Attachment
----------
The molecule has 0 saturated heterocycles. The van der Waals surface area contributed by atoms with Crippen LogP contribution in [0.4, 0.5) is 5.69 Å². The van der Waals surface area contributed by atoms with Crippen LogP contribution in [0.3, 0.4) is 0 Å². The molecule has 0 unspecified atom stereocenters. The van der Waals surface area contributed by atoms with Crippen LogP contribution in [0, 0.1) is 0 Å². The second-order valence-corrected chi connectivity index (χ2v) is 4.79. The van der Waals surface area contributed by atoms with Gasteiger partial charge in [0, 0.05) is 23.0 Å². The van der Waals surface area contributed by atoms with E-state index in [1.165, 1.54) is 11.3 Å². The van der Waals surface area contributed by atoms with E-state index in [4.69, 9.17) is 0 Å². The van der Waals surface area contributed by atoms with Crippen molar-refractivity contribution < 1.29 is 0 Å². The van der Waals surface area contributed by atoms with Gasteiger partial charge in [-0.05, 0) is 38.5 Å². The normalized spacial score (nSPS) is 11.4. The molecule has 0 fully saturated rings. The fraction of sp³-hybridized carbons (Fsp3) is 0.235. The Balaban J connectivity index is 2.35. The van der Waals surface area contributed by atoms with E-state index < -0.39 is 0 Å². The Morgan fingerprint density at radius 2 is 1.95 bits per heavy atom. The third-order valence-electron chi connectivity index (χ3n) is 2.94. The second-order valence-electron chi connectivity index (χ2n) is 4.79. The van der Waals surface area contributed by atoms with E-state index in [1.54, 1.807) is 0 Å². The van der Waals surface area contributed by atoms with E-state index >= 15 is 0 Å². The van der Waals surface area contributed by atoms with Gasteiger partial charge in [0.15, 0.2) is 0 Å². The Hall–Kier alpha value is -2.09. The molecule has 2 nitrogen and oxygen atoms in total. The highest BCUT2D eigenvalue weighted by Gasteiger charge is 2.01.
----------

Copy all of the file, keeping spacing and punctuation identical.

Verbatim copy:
The molecule has 0 saturated heterocycles. The van der Waals surface area contributed by atoms with Crippen LogP contribution in [0.4, 0.5) is 5.69 Å². The van der Waals surface area contributed by atoms with Crippen LogP contribution in [0.3, 0.4) is 0 Å². The molecule has 0 unspecified atom stereocenters. The van der Waals surface area contributed by atoms with Crippen LogP contribution in [0, 0.1) is 0 Å². The second-order valence-corrected chi connectivity index (χ2v) is 4.79. The van der Waals surface area contributed by atoms with Gasteiger partial charge in [0, 0.05) is 23.0 Å². The van der Waals surface area contributed by atoms with E-state index in [1.165, 1.54) is 11.3 Å². The van der Waals surface area contributed by atoms with E-state index in [4.69, 9.17) is 0 Å². The van der Waals surface area contributed by atoms with Crippen molar-refractivity contribution < 1.29 is 0 Å². The van der Waals surface area contributed by atoms with Gasteiger partial charge in [-0.05, 0) is 38.5 Å². The normalized spacial score (nSPS) is 11.4. The molecule has 0 fully saturated rings. The fraction of sp³-hybridized carbons (Fsp3) is 0.235. The Balaban J connectivity index is 2.35. The van der Waals surface area contributed by atoms with E-state index < -0.39 is 0 Å². The Morgan fingerprint density at radius 2 is 1.95 bits per heavy atom. The third-order valence-electron chi connectivity index (χ3n) is 2.94. The second-order valence-electron chi connectivity index (χ2n) is 4.79. The van der Waals surface area contributed by atoms with E-state index in [1.54, 1.807) is 0 Å². The van der Waals surface area contributed by atoms with E-state index >= 15 is 0 Å². The van der Waals surface area contributed by atoms with Gasteiger partial charge in [0.15, 0.2) is 0 Å². The Hall–Kier alpha value is -2.09. The molecule has 2 nitrogen and oxygen atoms in total. The highest BCUT2D eigenvalue weighted by Gasteiger charge is 2.01.